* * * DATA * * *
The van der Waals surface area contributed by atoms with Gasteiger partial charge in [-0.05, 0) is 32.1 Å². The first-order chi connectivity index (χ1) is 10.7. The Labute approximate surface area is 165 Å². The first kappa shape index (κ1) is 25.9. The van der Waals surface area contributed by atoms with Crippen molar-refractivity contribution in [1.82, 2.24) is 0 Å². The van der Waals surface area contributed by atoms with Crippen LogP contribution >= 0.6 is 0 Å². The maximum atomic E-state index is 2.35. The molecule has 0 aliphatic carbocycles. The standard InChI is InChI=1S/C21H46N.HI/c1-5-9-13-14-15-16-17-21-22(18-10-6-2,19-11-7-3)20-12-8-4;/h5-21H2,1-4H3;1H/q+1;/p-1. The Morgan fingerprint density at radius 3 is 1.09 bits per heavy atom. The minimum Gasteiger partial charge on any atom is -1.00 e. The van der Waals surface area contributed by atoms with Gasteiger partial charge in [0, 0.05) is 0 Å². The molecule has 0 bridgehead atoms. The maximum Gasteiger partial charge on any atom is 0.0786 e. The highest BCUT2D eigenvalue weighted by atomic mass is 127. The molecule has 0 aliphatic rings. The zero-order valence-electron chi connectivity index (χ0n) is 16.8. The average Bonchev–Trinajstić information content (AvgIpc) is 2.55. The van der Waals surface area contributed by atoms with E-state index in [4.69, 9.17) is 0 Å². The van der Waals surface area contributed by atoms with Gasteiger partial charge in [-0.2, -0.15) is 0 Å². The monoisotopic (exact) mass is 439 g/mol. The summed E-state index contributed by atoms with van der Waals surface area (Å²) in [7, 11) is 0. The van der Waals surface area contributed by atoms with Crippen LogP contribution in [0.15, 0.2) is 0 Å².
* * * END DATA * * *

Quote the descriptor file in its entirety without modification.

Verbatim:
The van der Waals surface area contributed by atoms with Gasteiger partial charge in [-0.05, 0) is 32.1 Å². The first-order chi connectivity index (χ1) is 10.7. The Labute approximate surface area is 165 Å². The first kappa shape index (κ1) is 25.9. The van der Waals surface area contributed by atoms with Crippen molar-refractivity contribution in [1.82, 2.24) is 0 Å². The van der Waals surface area contributed by atoms with Crippen LogP contribution >= 0.6 is 0 Å². The maximum atomic E-state index is 2.35. The molecule has 0 aliphatic carbocycles. The standard InChI is InChI=1S/C21H46N.HI/c1-5-9-13-14-15-16-17-21-22(18-10-6-2,19-11-7-3)20-12-8-4;/h5-21H2,1-4H3;1H/q+1;/p-1. The Morgan fingerprint density at radius 3 is 1.09 bits per heavy atom. The minimum Gasteiger partial charge on any atom is -1.00 e. The van der Waals surface area contributed by atoms with Gasteiger partial charge in [0, 0.05) is 0 Å². The molecule has 0 bridgehead atoms. The maximum Gasteiger partial charge on any atom is 0.0786 e. The highest BCUT2D eigenvalue weighted by atomic mass is 127. The molecule has 0 aliphatic rings. The zero-order valence-electron chi connectivity index (χ0n) is 16.8. The average Bonchev–Trinajstić information content (AvgIpc) is 2.55. The van der Waals surface area contributed by atoms with E-state index in [4.69, 9.17) is 0 Å². The van der Waals surface area contributed by atoms with Gasteiger partial charge in [-0.2, -0.15) is 0 Å². The monoisotopic (exact) mass is 439 g/mol. The summed E-state index contributed by atoms with van der Waals surface area (Å²) in [7, 11) is 0. The van der Waals surface area contributed by atoms with Crippen LogP contribution in [0.15, 0.2) is 0 Å².